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Southern African Countries workshop on effective whistle-blowing strategies to fight corruption


Public Service and Administration Deputy Minister, Dr Chana Pilane-Majake, has challenged governments to encourage whistle-blowing as one of the most effective tactics of bringing all forms of wrongdoing to light.

Dr Pilane-Majake was speaking during her welcoming remarks at the opening of the three- day Regional Workshop on Transforming Societies Through Anti- Corruption Innovation in Public Procurement and Whistle-blower Protection in Cape Town on Monday.

The workshop organised by the United Nations Office on Drugs and Crime (UNODC) currently underway from 7 to 10 February 2022 hosted under the auspices of the project on fast-tracking the implementation of the United Nations Convention against Corruption (UNCAC). The workshop is attended by eight Southern African countries – South Africa, Angola, Zimbabwe, Zambia, Namibia, Botswana, Mozambique and Malawi who are  receiving technical assistance from the UNODC under the programme: “Fast-Tracking the Implementation of the UNCAC in Southern Africa.”

The workshop is premised on the objective to build and foster partnerships through the creation of regional platforms to fast-track the UNCAC Implementation by leveraging regional capacities and knowledge to identify achievable and practical reform priorities in support of Sustainable Development Goal 16.  The regional platform for Southern Africa was launched in October 2019 in Livingstone, Zambia. Whistle-blower protection and Public Procurement are among the four thematic areas that were identified as regional priorities.

Deputy Minister Pilane-Majake said the issue of whistle-blower protection is central to the fight against corruption and not only highlighted through different legislation in South Africa, but also as a requirement under the United Nations Convention against Corruption (UNCAC). 

She added that strategic documents like the National Development Plan (NDP) and National Anti-Corruption Strategy highlight the importance of reporting wrong-doing as soon as one becomes aware of it.

The Deputy Minister said the workshop is about innovative solutions and at the end of the workshop, member countries should have practical measures that will have impact in the prevention of corruption in procurement and make whistle-blowers not to think twice before they can report corruption.

The Workshop’s first two days will be dedicated to exploring the thematic area of whistle-blower protection, and the two days thereafter will focus on efforts to strengthen anti-corruption measures in public procurement.

“The issue of whistle-blower protection is central to the fight against corruption. Governments must encourage whistle-blowing as one of the best strategies to uproot corruption. We must salute and honour all whistle-blowers who risk their lives and careers or have to be taken away from their families into witness protection programmes that disrupts their family lives,” she said.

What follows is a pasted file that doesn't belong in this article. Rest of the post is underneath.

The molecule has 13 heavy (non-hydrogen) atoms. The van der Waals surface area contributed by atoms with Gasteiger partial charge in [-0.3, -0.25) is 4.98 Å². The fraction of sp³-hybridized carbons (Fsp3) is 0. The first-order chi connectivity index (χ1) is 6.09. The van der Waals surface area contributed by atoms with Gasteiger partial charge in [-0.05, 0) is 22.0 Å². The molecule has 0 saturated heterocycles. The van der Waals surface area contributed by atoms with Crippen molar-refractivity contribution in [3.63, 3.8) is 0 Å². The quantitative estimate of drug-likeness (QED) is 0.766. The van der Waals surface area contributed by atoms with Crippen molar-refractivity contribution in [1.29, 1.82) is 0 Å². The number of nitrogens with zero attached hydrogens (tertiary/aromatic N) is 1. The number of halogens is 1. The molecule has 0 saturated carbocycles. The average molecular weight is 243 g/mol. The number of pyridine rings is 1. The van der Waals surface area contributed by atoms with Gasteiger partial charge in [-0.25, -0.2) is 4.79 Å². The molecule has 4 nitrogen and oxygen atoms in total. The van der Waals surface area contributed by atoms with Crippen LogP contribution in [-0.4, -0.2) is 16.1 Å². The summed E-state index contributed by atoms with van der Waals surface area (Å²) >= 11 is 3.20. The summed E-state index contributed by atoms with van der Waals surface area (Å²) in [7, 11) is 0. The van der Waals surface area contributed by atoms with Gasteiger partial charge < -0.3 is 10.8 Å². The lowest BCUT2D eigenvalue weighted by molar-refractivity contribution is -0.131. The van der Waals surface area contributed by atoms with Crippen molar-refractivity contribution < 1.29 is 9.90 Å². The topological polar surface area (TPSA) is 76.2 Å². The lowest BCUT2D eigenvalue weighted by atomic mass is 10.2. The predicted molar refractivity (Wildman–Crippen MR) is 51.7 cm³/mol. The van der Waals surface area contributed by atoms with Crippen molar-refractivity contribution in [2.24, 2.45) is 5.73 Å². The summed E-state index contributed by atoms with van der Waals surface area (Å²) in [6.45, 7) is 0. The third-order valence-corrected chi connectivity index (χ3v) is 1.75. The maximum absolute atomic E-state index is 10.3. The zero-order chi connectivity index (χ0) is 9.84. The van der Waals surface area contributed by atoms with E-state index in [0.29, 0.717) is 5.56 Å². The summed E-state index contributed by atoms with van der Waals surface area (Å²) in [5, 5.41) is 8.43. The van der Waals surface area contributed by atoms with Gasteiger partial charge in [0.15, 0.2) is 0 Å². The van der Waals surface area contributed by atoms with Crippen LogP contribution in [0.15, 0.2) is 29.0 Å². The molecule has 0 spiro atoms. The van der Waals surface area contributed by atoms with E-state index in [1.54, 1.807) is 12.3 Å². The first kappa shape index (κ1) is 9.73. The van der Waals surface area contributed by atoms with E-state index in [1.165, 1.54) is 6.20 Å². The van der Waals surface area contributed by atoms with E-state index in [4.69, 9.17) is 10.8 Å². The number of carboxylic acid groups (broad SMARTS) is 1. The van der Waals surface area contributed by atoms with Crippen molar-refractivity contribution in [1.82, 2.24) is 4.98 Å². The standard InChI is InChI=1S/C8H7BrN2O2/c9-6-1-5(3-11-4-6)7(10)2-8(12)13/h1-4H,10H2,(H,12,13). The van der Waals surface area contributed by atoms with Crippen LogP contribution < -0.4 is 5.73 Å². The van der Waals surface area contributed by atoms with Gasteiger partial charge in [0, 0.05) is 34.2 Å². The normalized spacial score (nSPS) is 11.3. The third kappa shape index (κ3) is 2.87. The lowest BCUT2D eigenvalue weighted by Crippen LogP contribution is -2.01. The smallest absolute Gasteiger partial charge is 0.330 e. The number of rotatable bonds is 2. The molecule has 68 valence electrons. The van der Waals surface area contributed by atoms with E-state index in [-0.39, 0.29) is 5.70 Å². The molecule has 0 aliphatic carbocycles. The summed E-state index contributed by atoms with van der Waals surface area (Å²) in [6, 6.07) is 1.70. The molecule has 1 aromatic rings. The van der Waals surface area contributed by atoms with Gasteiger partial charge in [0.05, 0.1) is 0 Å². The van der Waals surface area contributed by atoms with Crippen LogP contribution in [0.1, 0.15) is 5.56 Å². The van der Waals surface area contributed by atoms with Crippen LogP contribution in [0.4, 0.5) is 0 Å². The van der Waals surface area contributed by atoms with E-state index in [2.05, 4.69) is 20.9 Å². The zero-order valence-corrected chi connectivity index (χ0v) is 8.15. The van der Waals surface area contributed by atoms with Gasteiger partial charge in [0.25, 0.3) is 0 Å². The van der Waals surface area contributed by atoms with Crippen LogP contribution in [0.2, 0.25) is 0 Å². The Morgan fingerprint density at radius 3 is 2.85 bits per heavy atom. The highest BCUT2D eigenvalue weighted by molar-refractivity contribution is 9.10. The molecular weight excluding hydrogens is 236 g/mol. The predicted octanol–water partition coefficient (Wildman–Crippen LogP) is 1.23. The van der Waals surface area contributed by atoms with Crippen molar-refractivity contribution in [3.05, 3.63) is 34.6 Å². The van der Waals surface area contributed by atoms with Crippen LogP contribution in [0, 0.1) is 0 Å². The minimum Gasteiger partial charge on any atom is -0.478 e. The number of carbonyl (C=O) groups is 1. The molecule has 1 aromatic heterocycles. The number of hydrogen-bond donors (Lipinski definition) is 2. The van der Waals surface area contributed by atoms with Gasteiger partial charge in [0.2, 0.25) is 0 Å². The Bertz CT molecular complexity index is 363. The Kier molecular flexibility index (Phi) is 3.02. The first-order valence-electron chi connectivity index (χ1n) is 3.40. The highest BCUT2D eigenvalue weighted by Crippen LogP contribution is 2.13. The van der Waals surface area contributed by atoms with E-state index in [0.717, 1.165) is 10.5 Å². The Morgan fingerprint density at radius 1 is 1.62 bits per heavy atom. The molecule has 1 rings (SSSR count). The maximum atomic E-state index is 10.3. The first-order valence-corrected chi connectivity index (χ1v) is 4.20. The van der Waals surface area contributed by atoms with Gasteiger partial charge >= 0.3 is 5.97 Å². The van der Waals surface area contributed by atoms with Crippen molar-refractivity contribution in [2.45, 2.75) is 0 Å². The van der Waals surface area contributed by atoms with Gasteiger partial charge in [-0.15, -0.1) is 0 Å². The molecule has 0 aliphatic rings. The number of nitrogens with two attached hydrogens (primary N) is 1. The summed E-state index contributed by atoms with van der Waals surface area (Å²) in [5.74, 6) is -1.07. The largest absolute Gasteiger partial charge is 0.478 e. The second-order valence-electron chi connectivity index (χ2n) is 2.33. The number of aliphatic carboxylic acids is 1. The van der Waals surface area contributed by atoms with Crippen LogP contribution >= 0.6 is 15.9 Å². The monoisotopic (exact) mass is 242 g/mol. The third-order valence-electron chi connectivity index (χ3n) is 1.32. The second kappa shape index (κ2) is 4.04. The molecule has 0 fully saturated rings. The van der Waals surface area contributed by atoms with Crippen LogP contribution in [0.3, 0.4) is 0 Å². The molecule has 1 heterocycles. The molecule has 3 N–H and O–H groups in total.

“I am hopeful that through this workshop innovative measures of dealing with corruption will be shared to enhance the fight against corruption in Southern Africa and globally.

“Practical measures must be put in place towards prevention of corruption especially in procurement. These measures will encourage whistle-blowers to report corruption without blinking,” Dr Pilane-Majake said.   

According to the Deputy Minister, giving people with questionable integrity the responsibility to follow the right procedure in implementing policies, is as good as running governments without policies.

She further said the use of technology to help in reporting corruption, protecting confidentiality and anonymity of sources should be explored.

Last year, Minister Ayanda Dlodlo launched the Ethical, Integrity, Disciplinary Technical Assistance Unit (PA-EID-TAU), which is the national response towards fighting corruption in the public service space. 

The Unit was established in 2014 in line with the Public Administration Management Act (PAMA) of 2014 to set norms and standards aimed at addressing issues related to ethical conduct and corruption in the public service. 

With regard to the Personal Protective Equipment (PPE) corruption scandal, the Deputy Minister said government has since established a Fusion Centre, which brings all law enforcement agencies together to investigate, charge and prosecute wrong doers towards successful convictions and harsher sentences.

She said consequence management of the outcome of internal disciplinary hearings remains challenge.

“There is much more the South Africa government is doing to curb corruption – the public sector will soon embark on life style audits for officials to match salaries with possessions and style of living.

“Through proclamations signed by President Cyril Ramaphosa, the amount of money recovered by the Special Investigation Unit runs into millions of rands,” the Deputy Minister said.

The Protected Disclosure Amendment Act No 5 of 2017 was promulgated by South Africa to strengthen protection mechanisms for whistle blowing.

The Act also legitimizes whistle-blowing by having a provision that criminalise false reporting.